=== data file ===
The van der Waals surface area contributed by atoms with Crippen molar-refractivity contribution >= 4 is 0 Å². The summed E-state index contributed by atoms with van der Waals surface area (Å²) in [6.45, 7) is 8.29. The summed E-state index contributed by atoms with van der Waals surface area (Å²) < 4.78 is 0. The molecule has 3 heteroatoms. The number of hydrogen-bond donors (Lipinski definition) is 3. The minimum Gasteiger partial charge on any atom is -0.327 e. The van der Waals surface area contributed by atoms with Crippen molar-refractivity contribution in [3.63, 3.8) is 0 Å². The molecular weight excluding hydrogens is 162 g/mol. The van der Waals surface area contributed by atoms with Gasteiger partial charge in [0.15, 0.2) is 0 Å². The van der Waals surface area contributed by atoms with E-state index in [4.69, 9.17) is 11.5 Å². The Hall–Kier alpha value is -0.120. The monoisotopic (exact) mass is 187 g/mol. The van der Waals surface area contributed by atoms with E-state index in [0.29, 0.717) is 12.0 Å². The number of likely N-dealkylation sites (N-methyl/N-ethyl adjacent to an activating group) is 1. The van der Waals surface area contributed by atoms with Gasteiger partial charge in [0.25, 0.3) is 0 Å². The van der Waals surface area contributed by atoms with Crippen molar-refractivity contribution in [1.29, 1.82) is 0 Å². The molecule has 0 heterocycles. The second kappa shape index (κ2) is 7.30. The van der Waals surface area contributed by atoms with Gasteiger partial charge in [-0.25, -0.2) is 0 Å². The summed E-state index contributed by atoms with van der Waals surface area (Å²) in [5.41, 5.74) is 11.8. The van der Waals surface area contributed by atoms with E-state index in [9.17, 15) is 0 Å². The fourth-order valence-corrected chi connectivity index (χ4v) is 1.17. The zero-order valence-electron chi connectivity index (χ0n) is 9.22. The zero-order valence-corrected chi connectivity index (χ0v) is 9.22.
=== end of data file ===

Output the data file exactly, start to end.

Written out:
The van der Waals surface area contributed by atoms with Crippen molar-refractivity contribution >= 4 is 0 Å². The summed E-state index contributed by atoms with van der Waals surface area (Å²) in [6.45, 7) is 8.29. The summed E-state index contributed by atoms with van der Waals surface area (Å²) < 4.78 is 0. The molecule has 3 heteroatoms. The number of hydrogen-bond donors (Lipinski definition) is 3. The minimum Gasteiger partial charge on any atom is -0.327 e. The van der Waals surface area contributed by atoms with Crippen molar-refractivity contribution in [3.63, 3.8) is 0 Å². The molecular weight excluding hydrogens is 162 g/mol. The van der Waals surface area contributed by atoms with Gasteiger partial charge in [0.15, 0.2) is 0 Å². The van der Waals surface area contributed by atoms with E-state index in [4.69, 9.17) is 11.5 Å². The Hall–Kier alpha value is -0.120. The monoisotopic (exact) mass is 187 g/mol. The van der Waals surface area contributed by atoms with E-state index in [0.29, 0.717) is 12.0 Å². The number of likely N-dealkylation sites (N-methyl/N-ethyl adjacent to an activating group) is 1. The van der Waals surface area contributed by atoms with Gasteiger partial charge in [0.25, 0.3) is 0 Å². The van der Waals surface area contributed by atoms with Crippen molar-refractivity contribution in [1.29, 1.82) is 0 Å². The molecule has 0 heterocycles. The second kappa shape index (κ2) is 7.30. The van der Waals surface area contributed by atoms with Gasteiger partial charge in [-0.25, -0.2) is 0 Å². The summed E-state index contributed by atoms with van der Waals surface area (Å²) in [5.41, 5.74) is 11.8. The van der Waals surface area contributed by atoms with E-state index in [9.17, 15) is 0 Å². The fourth-order valence-corrected chi connectivity index (χ4v) is 1.17. The zero-order valence-electron chi connectivity index (χ0n) is 9.22. The zero-order valence-corrected chi connectivity index (χ0v) is 9.22.